Semaglutide in PBS sights as a weekly injection for weight loss


By Michael Woodhead

24 Nov 2021

Obese patients could potentially be given PBS-subsidised access to lifelong therapy with weekly injections of the GLP-1 agonist semaglutide in nurse-led or GP-led models of care, according to scenarios discussed by the Pharmaceutical Benefits Advisory Committee (PBAC).

The drug is currently available on the PBS for treatment of people with type 2 diabetes, but with the TGA now assessing an application for semaglutide to be used in weight management the PBAC recently convened a stakeholder meeting to help inform its consideration of an expected application for a PBS listing for semaglutide for this indication.

The meeting held on 26 August was attended by a Staff Specialist in Endocrinology from Sydney’s Royal North Shore Hospital as well as representatives from obesity patient groups, industry, GPs and allied health professional groups.

The meeting noted that there is currently a high unmet need for obesity treatments in the general population, with no pharmacotherapies listed on the PBS and access to bariatric surgery almost entirely limited to private hospitals, raising issue of inequity.

However while some stakeholders said that semaglutide would most likely have a role in people with more severe obesity, it was not envisaged as a replacement for bariatric surgery, but rather as an add-on therapy in addition to lifestyle change interventions.

According to the PBAC meeting outcome statement, the main goal of pharmacotherapy for obesity was likely to be sustained weight loss, “in order to reduce the likelihood of developing a range of comorbidities, such as micro/macrovascular disease complications from type 2 diabetes, cardiovascular disease, prevention of progression from pre-diabetes to diabetes, sleep apnoea and chronic kidney disease.”

This then raised the question of whether semaglutide and other pharmacotherapies would be potentially be a lifelong treatment, given that patients who achieve weight loss may put it back on due to metabolic adaptation if they stop treatment.

When evaluating a PBS listing, the PBAC would therefore have to set criteria for initiation and continuation of therapy, the meeting heard. This led to discussion around whether pharmacotherapy should be offered in settings such as primary care or in specialist and hospital-based weight loss and metabolic clinics, where obese patients are typically referred after having not responded to several attempts at weight loss.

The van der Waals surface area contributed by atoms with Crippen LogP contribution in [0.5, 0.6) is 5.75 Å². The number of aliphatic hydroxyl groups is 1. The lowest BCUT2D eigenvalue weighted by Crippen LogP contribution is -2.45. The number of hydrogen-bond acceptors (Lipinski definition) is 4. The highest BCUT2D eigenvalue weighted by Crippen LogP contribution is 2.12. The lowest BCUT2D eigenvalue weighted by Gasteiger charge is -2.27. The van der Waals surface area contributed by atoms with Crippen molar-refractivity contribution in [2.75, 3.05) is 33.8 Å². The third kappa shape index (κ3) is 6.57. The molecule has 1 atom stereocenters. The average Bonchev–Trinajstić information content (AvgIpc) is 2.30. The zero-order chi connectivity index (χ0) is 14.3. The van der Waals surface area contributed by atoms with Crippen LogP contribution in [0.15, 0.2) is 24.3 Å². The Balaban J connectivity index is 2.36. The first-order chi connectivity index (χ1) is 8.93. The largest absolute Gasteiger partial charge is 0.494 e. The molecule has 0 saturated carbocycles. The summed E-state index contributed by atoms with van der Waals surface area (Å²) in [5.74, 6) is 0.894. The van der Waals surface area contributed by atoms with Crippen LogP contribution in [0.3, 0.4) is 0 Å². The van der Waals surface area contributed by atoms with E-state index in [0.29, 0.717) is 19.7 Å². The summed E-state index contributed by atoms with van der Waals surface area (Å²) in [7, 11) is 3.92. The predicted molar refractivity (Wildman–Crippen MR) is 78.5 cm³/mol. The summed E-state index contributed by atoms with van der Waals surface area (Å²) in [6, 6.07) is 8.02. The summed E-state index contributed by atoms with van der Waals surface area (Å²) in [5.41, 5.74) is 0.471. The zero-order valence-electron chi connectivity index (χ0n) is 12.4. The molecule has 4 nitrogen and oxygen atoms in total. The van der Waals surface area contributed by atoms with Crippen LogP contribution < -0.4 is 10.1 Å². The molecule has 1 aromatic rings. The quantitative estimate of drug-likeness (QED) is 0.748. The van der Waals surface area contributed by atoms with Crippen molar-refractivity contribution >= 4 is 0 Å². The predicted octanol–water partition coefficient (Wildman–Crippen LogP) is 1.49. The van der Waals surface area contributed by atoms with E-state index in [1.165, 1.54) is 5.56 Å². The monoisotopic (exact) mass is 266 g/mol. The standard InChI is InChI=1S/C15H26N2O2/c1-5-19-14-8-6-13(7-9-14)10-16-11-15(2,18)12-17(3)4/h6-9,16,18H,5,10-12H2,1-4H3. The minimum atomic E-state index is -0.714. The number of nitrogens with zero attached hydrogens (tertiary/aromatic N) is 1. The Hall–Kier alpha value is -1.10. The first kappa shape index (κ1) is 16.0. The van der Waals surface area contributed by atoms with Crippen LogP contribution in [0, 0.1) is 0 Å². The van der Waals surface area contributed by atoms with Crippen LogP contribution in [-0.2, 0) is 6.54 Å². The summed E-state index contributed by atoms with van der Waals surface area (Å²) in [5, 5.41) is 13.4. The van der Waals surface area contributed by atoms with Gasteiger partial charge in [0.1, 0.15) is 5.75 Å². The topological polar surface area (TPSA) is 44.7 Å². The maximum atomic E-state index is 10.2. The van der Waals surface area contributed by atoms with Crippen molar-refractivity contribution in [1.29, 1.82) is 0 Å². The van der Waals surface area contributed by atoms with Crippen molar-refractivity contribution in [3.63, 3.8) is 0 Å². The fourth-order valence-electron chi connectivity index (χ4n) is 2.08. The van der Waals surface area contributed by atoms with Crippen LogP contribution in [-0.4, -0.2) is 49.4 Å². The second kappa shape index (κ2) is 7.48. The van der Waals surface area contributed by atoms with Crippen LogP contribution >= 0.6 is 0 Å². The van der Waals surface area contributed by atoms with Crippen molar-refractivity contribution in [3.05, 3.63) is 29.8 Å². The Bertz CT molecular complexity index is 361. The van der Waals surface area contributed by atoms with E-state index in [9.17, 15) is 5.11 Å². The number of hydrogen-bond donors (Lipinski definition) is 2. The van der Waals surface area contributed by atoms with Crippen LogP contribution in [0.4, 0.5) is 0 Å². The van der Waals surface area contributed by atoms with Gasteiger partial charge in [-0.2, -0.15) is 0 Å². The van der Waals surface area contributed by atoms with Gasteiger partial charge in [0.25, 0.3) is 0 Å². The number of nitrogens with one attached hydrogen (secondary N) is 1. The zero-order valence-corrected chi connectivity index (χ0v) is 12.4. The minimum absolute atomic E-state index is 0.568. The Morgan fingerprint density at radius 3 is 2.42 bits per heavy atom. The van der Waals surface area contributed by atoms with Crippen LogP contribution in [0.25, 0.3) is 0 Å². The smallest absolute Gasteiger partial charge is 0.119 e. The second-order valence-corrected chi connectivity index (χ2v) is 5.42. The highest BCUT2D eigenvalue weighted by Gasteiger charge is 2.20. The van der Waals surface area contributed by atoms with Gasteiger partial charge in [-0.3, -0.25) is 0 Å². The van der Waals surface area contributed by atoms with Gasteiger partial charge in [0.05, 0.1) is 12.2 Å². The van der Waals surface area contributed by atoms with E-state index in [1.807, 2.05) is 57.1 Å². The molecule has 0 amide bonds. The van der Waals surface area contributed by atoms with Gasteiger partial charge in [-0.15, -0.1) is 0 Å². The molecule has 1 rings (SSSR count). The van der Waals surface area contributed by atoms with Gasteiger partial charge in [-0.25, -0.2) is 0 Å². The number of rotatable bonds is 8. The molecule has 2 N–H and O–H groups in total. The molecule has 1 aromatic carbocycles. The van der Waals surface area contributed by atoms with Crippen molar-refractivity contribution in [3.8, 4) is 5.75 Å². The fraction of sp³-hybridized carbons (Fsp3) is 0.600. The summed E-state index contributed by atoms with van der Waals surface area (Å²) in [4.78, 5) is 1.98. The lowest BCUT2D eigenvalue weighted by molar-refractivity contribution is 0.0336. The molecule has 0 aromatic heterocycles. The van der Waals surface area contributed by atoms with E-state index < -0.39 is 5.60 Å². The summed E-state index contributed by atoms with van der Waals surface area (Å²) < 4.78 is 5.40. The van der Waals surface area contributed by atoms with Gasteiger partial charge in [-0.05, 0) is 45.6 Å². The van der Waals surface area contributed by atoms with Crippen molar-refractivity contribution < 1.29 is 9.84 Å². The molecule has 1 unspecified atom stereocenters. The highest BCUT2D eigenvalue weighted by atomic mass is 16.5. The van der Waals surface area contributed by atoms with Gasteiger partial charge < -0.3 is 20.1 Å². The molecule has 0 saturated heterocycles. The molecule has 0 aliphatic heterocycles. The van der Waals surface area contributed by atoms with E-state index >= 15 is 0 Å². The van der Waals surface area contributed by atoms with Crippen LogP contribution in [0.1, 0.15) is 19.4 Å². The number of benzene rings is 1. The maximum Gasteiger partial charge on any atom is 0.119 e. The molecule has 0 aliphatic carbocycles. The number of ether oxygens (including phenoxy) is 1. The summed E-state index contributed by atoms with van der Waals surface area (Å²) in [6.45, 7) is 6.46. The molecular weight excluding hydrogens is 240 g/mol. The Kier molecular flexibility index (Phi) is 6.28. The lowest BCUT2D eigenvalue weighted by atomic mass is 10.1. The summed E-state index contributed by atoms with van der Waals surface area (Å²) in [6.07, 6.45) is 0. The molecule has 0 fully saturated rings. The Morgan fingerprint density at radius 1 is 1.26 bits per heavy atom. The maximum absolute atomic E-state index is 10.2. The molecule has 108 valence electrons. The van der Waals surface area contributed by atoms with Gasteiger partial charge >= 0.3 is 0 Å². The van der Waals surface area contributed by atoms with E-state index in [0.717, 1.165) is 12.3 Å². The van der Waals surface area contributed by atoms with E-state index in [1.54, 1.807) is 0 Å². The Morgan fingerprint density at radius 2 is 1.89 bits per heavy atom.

The arguments in favour of a GP-led prescribing included their extensive experience in chronic disease management and regular patient access needed for review of therapy.

“Stakeholders were generally in agreement that restricting semaglutide prescribing to specialist services would result in … issues of inequity of access and prolonged waiting periods resulting in worsening of obesity and its associated health sequelae, and that positioning the therapy only in specialist settings would not allow it to reach all patients expected to benefit from treatment,” the outcome statement noted.

Conversely, concerns were raised about patients receiving weight management care from practitioners without specialist training or experience in the area.

“Some stakeholders noted that weight management services include nurse-led care models with holistic, multi-faceted approaches, and regular contact (e.g. fortnightly),” the PBAC noted.

“From a clinical perspective, it was noted that patients achieve optimal outcomes when they have an ongoing relationship with a health care professional. From a patient perspective, it was noted that patients value a continuing connection with a single health care provider who is adequately trained in weight management.”

There was concern around whether the requirement for weekly injections and potential gastrointestinal side effects would impair patient adherence to treatment, although this was already managed by patients with conditions such as diabetes and migraine.

“There was also some discussion around the degree of sustained weight loss required to achieve a reduction in the risk of developing long term complications, which was generally considered to be around 10%.

The PBAC chair said the discussion had provided useful context and feedback from stakeholders that would be used in any future consideration of PBS listing applications from the sponsor of semaglutide (Novo-Nordisk) and other potential pharmacotherapies for weight loss.

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